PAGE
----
Visitors will have the opportunity to observe local people in their traditional affairs including explanations of the healing instruments, how traditional medicines are made and used, the unique preparations and practices surrounding childbirth and the first forty days after birth, as well as direct interviews with a local witch doctor.

Depending on the day, visitors may get to observe a witch dance where a local witch doctor speaks with spirits that have entered the body of an afflicted person. A site to behold, musicians play mystical tunes on traditional instruments while the group dances and sings the sacred healing songs.

Prison Island Tour in Zanzibar
Changuu Island, commonly referred to as Prison Island, is just a 20 - 30 minute boat ride from Stone Town, Zanzibar. Arriving by boat, the first thing you will see is a rustic wooden bridge jutting out into the azure blue waters of the Indian Ocean. The primary attractions are the giant sea tortoises and the prison ruins.

Historically, Prison Island was first used by Arab slave merchants as a place to detain slaves, and in 1890 the British built what was intended as a prison for Stone Town. Although the building was never actually used as a prison, it later became a quarantine station for Zanzibar, Kenya, Uganda and what was then Tanganyika.

A five minute walk across the island from the prison ruins is the giant tortoise sanctuary. Originally imported from the Seychelles in the late 19th century, these magnificent creatures are friendly and sometimes the tortoise keepers may offer a child the opportunity to sit atop and ride one of the gentle giants. Beware, it is not uncommon to catch a pair of tortoises copulating!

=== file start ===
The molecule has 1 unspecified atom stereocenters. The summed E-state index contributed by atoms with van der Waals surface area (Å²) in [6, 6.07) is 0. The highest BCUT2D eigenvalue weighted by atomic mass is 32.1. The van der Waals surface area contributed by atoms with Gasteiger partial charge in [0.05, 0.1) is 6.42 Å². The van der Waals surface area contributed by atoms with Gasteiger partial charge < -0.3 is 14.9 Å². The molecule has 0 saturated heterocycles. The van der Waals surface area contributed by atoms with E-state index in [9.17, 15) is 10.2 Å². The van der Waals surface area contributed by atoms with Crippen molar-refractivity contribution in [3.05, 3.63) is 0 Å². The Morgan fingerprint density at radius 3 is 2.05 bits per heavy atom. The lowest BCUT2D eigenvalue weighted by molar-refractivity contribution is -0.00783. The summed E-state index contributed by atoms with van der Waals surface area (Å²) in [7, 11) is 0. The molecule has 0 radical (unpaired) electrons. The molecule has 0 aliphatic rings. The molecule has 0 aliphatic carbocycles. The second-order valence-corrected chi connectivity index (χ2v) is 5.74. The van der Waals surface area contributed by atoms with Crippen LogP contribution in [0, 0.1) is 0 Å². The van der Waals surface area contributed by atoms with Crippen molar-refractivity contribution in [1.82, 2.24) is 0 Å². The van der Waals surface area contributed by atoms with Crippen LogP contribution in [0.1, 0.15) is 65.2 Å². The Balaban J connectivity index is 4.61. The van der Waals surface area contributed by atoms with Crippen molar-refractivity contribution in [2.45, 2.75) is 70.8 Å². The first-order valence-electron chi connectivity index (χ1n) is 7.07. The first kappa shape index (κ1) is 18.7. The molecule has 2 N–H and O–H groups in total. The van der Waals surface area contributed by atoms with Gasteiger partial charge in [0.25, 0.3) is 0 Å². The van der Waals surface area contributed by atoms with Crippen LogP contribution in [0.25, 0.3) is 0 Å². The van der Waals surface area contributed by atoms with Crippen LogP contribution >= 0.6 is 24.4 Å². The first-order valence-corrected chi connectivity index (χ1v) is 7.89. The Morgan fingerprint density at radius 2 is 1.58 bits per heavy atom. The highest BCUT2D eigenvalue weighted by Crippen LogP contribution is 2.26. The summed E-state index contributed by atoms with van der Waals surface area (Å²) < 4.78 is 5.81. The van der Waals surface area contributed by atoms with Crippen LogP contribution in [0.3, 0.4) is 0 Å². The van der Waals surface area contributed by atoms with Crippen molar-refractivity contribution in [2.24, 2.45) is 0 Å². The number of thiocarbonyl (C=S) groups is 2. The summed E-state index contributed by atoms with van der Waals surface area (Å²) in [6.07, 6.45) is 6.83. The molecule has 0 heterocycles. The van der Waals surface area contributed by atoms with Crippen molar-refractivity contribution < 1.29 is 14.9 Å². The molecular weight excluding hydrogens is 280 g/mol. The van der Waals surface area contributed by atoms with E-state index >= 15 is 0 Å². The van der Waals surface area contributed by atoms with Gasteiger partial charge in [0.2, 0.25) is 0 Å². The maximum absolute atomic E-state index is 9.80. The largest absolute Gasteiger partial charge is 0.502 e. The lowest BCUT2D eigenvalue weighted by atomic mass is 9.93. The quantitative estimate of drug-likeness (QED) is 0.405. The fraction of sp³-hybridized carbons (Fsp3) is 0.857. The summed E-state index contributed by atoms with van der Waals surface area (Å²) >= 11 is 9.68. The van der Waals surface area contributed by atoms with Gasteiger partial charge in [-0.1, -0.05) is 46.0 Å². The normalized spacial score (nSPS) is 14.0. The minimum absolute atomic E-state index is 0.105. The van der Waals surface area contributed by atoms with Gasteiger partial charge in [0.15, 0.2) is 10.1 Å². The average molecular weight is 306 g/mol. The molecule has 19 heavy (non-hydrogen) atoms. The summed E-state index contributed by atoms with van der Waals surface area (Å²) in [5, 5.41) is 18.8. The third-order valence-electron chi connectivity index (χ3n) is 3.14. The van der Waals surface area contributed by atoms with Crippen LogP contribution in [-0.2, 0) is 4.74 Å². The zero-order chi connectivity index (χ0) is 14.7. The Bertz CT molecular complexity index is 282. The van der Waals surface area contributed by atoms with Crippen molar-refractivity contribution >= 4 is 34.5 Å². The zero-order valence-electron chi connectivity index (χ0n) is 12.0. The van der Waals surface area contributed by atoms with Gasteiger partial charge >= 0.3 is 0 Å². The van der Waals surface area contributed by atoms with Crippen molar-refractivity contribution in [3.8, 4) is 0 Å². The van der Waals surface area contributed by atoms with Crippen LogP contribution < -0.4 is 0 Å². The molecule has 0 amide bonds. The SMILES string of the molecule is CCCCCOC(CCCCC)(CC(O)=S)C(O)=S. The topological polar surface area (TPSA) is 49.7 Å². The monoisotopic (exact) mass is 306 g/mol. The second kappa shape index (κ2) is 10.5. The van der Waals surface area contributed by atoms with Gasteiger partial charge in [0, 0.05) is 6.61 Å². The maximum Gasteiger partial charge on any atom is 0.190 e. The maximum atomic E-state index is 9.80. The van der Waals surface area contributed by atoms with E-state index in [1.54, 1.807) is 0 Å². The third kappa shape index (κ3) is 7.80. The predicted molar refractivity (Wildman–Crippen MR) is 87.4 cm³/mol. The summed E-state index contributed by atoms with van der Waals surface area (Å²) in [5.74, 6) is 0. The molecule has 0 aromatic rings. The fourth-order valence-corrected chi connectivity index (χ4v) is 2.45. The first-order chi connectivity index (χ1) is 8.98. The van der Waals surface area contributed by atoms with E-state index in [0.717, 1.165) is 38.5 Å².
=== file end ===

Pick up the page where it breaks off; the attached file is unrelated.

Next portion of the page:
The island is fringed with a small but beautiful coral reef, ideal for snorkeling, and has a lovely white sandy beach for sunbathing. You can hire masks and fins once you've landed. There is also a small restaurant offering drinks and refreshments, but usually only has one thing on the menu - fresh fish, chips, and salad.

Jozani Forest Zanzibar
Although most of Zanzibar's natural forest has been lost to agriculture or construction, the Jozani Forest is a protected reserve, and is the largest conservation area in Zanzibar. It is conveniently located in the centre of Zanzibar about 24 km southeast of Stone Town, and at 44 square kilometers the Jozani Forest covers approximately 3% of the Zanzibar main island.

The reserve contains a large mangrove swamp and natural coral rag forest that is home to over 100 different kinds of trees and species such as the rare and endangered red colobus monkey, Sykes monkey, bush babies, duikers, hyraxes, over 50 species of butterfly and 40 species of birds. With a population estimated at fewer than 2,000, the red colubus monkey is one of the rarest monkeys in Africa and can only be found on the main island of Zanzibar.

The reserve is managed by the local residents who operate tree nurseries and act as rangers and guides. From the visitors' centre, visitors will take a guided 45-minute nature trail into the beautiful and peaceful forest where there is excellent opportunity to spot the red colobus monkey.